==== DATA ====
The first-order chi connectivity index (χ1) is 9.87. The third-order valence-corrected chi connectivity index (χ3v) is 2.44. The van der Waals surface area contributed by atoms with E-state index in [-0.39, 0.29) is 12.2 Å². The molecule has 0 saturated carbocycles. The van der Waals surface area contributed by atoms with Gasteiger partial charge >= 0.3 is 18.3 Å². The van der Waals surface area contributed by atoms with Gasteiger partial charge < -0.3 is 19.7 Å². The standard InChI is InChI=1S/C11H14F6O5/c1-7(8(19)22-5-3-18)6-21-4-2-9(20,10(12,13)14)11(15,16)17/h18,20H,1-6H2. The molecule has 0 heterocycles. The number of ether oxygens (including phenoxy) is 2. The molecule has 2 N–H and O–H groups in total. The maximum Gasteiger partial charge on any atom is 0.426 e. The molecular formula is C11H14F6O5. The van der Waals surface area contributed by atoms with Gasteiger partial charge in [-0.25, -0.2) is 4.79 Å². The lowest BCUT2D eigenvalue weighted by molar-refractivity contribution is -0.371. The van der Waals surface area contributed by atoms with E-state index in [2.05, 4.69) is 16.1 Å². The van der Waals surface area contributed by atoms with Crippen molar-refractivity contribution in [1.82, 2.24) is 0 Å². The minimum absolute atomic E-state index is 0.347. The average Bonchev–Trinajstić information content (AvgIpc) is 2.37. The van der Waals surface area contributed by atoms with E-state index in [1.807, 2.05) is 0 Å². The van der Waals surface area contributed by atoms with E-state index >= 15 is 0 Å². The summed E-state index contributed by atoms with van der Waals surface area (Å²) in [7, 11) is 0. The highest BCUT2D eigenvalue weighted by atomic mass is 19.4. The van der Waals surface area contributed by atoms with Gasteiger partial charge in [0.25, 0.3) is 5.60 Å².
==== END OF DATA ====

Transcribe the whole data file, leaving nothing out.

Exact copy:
The first-order chi connectivity index (χ1) is 9.87. The third-order valence-corrected chi connectivity index (χ3v) is 2.44. The van der Waals surface area contributed by atoms with E-state index in [-0.39, 0.29) is 12.2 Å². The molecule has 0 saturated carbocycles. The van der Waals surface area contributed by atoms with Gasteiger partial charge >= 0.3 is 18.3 Å². The van der Waals surface area contributed by atoms with Gasteiger partial charge < -0.3 is 19.7 Å². The standard InChI is InChI=1S/C11H14F6O5/c1-7(8(19)22-5-3-18)6-21-4-2-9(20,10(12,13)14)11(15,16)17/h18,20H,1-6H2. The molecule has 0 heterocycles. The number of ether oxygens (including phenoxy) is 2. The molecule has 2 N–H and O–H groups in total. The maximum Gasteiger partial charge on any atom is 0.426 e. The molecular formula is C11H14F6O5. The van der Waals surface area contributed by atoms with Gasteiger partial charge in [-0.25, -0.2) is 4.79 Å². The lowest BCUT2D eigenvalue weighted by molar-refractivity contribution is -0.371. The van der Waals surface area contributed by atoms with E-state index in [2.05, 4.69) is 16.1 Å². The van der Waals surface area contributed by atoms with Crippen molar-refractivity contribution in [1.82, 2.24) is 0 Å². The minimum absolute atomic E-state index is 0.347. The average Bonchev–Trinajstić information content (AvgIpc) is 2.37. The van der Waals surface area contributed by atoms with E-state index in [1.807, 2.05) is 0 Å². The van der Waals surface area contributed by atoms with E-state index >= 15 is 0 Å². The summed E-state index contributed by atoms with van der Waals surface area (Å²) in [7, 11) is 0. The highest BCUT2D eigenvalue weighted by atomic mass is 19.4. The van der Waals surface area contributed by atoms with Gasteiger partial charge in [0.25, 0.3) is 5.60 Å².